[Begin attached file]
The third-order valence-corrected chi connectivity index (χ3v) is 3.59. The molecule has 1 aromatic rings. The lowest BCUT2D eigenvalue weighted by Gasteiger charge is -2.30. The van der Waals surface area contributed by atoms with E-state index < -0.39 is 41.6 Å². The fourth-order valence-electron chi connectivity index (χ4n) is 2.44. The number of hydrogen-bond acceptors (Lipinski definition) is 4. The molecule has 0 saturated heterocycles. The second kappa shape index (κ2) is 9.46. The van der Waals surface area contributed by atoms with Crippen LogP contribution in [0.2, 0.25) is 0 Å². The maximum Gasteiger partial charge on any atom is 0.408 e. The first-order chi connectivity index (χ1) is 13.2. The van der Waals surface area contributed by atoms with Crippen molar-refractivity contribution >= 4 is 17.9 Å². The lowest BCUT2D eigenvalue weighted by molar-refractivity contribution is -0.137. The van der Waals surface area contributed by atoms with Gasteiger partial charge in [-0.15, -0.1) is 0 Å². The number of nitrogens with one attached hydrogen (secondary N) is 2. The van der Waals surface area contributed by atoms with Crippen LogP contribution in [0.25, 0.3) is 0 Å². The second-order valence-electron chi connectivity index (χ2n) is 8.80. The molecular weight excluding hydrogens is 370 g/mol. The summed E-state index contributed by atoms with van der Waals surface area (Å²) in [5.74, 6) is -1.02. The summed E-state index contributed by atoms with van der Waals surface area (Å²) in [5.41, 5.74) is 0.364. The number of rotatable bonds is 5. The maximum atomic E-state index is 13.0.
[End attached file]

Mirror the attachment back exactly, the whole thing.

The third-order valence-corrected chi connectivity index (χ3v) is 3.59. The molecule has 1 aromatic rings. The lowest BCUT2D eigenvalue weighted by Gasteiger charge is -2.30. The van der Waals surface area contributed by atoms with E-state index < -0.39 is 41.6 Å². The fourth-order valence-electron chi connectivity index (χ4n) is 2.44. The number of hydrogen-bond acceptors (Lipinski definition) is 4. The molecule has 0 saturated heterocycles. The second kappa shape index (κ2) is 9.46. The van der Waals surface area contributed by atoms with Crippen LogP contribution in [0.2, 0.25) is 0 Å². The maximum Gasteiger partial charge on any atom is 0.408 e. The first-order chi connectivity index (χ1) is 13.2. The van der Waals surface area contributed by atoms with Crippen molar-refractivity contribution >= 4 is 17.9 Å². The lowest BCUT2D eigenvalue weighted by molar-refractivity contribution is -0.137. The van der Waals surface area contributed by atoms with Gasteiger partial charge in [-0.15, -0.1) is 0 Å². The number of nitrogens with one attached hydrogen (secondary N) is 2. The van der Waals surface area contributed by atoms with Crippen LogP contribution in [0.25, 0.3) is 0 Å². The second-order valence-electron chi connectivity index (χ2n) is 8.80. The molecular weight excluding hydrogens is 370 g/mol. The summed E-state index contributed by atoms with van der Waals surface area (Å²) in [5.74, 6) is -1.02. The summed E-state index contributed by atoms with van der Waals surface area (Å²) in [5.41, 5.74) is 0.364. The number of rotatable bonds is 5. The maximum atomic E-state index is 13.0.